Parkinson’s Disease Detection using Machine Learning Algorithm
In this step-by-step tutorial we will walk through the step-by-step process of building Parkinson’s Disease detection using machine learning. Parkinson’s Disease is a neurodegenerative disorder that affects millions of people worldwide. Early detection of the disease is crucial for effective management and treatment. In this article, we will explore how machine-learning techniques can be employed to detect Parkinson’s Disease with high accuracy. You can download data Data set from here
Step 1: Importing necessary libraries
To begin, we import the necessary libraries for our machine learning task. We import numpy and pandas for data manipulation, scikit-learn for the machine learning algorithms, and specifically import modules for support vector machines (SVM), accuracy scoring, data preprocessing, and data splitting.
# Importing necessary libraries import numpy as np import pandas as pd from sklearn import svm from sklearn.metrics import accuracy_score from sklearn.preprocessing import StandardScaler from sklearn.model_selection import train_test_split
Step 2: Reading and Exploring the Dataset
Next, we read the dataset from a CSV file named ‘parkinson’s.csv’ using pandas. We display the first few rows of the dataset to get an initial understanding of its structure. We then explore the dataset further by displaying information about its columns and descriptive statistics.
# Read the dataset data = pd.read_csv('parkinsons.csv') # Display the first few rows of the dataset data.head() # Display information about the dataset data.info() # Display descriptive statistics of the dataset data.describe()
Step 3: Preprocessing the Dataset
Before building our model, we need to preprocess the dataset. We first check the shape of the dataset to understand the number of instances and features. Then, we check for any missing values in the dataset to ensure data integrity. We also analyze the distribution of the target variable (‘status’) by counting the number of instances for each value. Additionally, we calculate the mean values for each category in the ‘status’ column to gain insights into the data.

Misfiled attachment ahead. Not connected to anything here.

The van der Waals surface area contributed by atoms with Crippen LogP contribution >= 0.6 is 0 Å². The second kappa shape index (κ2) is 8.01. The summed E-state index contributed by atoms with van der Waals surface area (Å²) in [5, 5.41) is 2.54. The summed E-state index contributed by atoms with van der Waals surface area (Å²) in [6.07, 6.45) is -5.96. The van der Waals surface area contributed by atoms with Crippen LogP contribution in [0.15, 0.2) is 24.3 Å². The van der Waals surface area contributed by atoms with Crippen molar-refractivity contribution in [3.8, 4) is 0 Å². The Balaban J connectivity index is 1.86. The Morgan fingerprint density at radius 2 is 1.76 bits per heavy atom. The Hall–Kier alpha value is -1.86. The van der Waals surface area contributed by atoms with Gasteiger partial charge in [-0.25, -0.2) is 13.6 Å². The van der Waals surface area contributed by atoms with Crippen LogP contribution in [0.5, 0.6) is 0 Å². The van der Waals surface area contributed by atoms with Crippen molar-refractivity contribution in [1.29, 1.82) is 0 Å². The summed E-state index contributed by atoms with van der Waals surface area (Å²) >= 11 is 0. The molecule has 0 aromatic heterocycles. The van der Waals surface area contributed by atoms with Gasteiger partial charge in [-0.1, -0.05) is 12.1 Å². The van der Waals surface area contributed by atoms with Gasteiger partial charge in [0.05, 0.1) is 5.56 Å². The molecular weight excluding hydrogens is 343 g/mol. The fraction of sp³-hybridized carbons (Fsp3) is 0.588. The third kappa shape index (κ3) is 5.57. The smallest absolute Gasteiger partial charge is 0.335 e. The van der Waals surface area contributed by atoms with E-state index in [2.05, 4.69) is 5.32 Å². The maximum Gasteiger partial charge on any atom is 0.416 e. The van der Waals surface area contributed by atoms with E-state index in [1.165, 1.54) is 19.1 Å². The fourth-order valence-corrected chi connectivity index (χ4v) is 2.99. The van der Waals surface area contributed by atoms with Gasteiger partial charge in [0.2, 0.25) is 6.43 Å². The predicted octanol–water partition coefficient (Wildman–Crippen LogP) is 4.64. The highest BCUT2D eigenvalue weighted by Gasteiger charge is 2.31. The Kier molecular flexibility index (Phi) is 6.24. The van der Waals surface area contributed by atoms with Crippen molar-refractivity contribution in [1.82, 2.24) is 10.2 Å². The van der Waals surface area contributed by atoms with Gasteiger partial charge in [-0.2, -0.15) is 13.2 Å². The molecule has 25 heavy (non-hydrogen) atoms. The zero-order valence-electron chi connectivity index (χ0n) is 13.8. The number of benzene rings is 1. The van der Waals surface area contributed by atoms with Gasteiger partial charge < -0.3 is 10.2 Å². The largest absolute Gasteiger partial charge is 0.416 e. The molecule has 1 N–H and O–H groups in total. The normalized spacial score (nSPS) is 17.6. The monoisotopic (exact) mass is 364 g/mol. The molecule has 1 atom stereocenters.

# Check the shape of the dataset data.shape # Check for any missing values in the dataset data.isnull().sum() # Count the number of instances for each value in the 'status' column data['status'].value_counts() # Calculate the mean values for each category in the 'status' column data.groupby('status').mean()
Step 4: Splitting the Dataset
To evaluate the performance of our model, we split the dataset into training and testing sets. We use the train_test_split function from scikit-learn to randomly divide the data. In this case, we allocate 80% of the data for training and 20% for testing. This will make sure that we have separate data to train the model and evaluate its accuracy.
# Split the dataset into input features (X) and target variable (y) X = data.drop(columns=['name', 'status'], axis=1) y = data['status'] # Split the data into training and testing sets X_train, X_test, y_train, y_test = train_test_split(X, y, test_size=0.2, random_state=2) # Print the shape of the training and testing sets print(X_train.shape) print(X_test.shape)
Step 5: Data Standardization
To improve the performance of our machine learning model, we standardize the training and testing data using the StandardScaler from scikit-learn. Standardization involves transforming the data to have zero mean and unit variance. This step is important as it brings all features to a common scale, preventing any one feature from dominating the model training process.
# Standardize the training and testing data using StandardScaler ss = StandardScaler() ss.fit(X_train) X_train = ss.transform(X_train) X_test = ss.transform(X_test) # Print the standardized training and testing data print(X_train) print(X_test)
Step 6: Building the Support Vector Classifier Model